Li, D., Memmott, J., Clements, C. Corridor quality buffers extinction under extreme droughts in experimental metapopulations. Ecology & Evolution, in press.
Cerini, F., Childs, D., Clements, C. Timeline to collapse. Nature Ecology and Evolution, early online.
O'Brien, D., Gal, G., Thackary, S., Shin-Ichiro, S., Blanchard, J., Clements, C. Planktonic functional diversity changes in synchrony with lake ecosystem state. Global Change Biology, 29, 686-701.
Wolfe, E., Cerini, F., Besson, M., O'Brien, D., Clements, C. Spatiotemporal thermal variation drives diversity trends in experimental landscapes. Journal of Animal Ecology, 92, 430-441.
Besson, M., Alison, J., Bjerge, J., Gorochowski, T., Høye, T., Jucker, T., Mann, H., Clements, C. Towards the fully automated monitoring of ecological communities. Ecology Letters, 25, 2753-2775.
Baruah, G., Ozgul, A., Clements, C. Community structure determines the predictability of population collapse. Journal of Animal Ecology, 91, 1880-1891.
Capdevila, P., Noviello, N., McRae, L., Freeman, R., Clements, C. Global patterns of resilience decline in vertebrate populations. Ecology Letters, 25 (1), 240-251.
Capdevila, P., Noviello, N., McRae, L., Freeman, R., Clements, C. Body mass and latitude as global predictors of vertebrate populations exposure to multiple threats. Ecography, 12, e06309.
Deb, S., Sidheekh, S., Clements, C., Krishnan, N., and Dutta, P. Machine learning methods trained on simple models can predict critical transitions in complex natural systems. Royal Society Open Science, 9: 211475.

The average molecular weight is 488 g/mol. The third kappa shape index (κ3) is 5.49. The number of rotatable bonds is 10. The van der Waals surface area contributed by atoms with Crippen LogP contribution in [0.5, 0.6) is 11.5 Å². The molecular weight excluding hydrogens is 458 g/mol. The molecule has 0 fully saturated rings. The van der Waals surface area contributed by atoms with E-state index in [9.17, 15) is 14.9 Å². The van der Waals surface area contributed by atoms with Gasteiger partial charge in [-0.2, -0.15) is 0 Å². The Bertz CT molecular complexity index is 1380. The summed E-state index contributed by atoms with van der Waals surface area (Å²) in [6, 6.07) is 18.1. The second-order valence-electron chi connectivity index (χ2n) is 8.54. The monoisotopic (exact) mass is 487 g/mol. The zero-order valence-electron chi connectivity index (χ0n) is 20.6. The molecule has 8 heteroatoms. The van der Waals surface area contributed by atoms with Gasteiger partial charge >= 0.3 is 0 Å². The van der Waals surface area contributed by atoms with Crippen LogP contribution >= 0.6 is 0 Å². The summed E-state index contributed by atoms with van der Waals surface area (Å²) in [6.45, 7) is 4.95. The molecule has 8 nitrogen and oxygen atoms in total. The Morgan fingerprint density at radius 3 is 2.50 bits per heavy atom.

Wolfe, E., Hammill, E., Memmott, J., Clements, C. Landscape configuration affects probability of apex predator presence and community structure in experimental metacommunities. Oecologia, 199, 193–204.
O'brien, D., Clements, C. Early warning signal reliability varies with COVID-19 waves. Biology Letters, 17: 20210487.
Williams, N., McRae, L., Freeman, R., Capdevila, P., Clements, C. Scaling the extinction vortex: Body size as a predictor of population dynamics close to extinction events. Ecology and Evolution, 11, 7069-7079.
Baruah, G., Clements, C., Ozgul, A. Effect of habitat quality and phenotypic variation on abundance- and trait-based early warning signals of population collapses. Oikos, 130, 850-862.
Li, D., Clements, C., Shan, I., Memmott, J. Corridor quality affects net movement, size of dispersers, and population growth in experimental microcosms. Oecologia 195, 547-556.
Arkilanian, A., Clements, C., Ozgul, A., Baruah, G. Effect of time-series length and resolution on abundance- and trait-based early warning signals of population declines. Ecology, in press.
Hammill, E., Clements, C. Imperfect detection alters the outcome of landscape scale management strategies for protected areas. Ecology Letters, 23: 682–691.
Baruah, G., Clements, C., Ozgul, A. Eco-evolutionary processes underlying early warning signals of population decline. Journal of Animal Ecology, 89:436–448.
Clements, C., McCarthy, M., Blanchard, J. Early warning signals of recovery in complex systems. Nature Communications, 10:1681.
Recommended by F1000
Baruah, G., Clements, C., Guillaume, F., Ozgul, A. When do shifts in trait dynamics precede population declines? The American Naturalist, 193, pp. 633–644.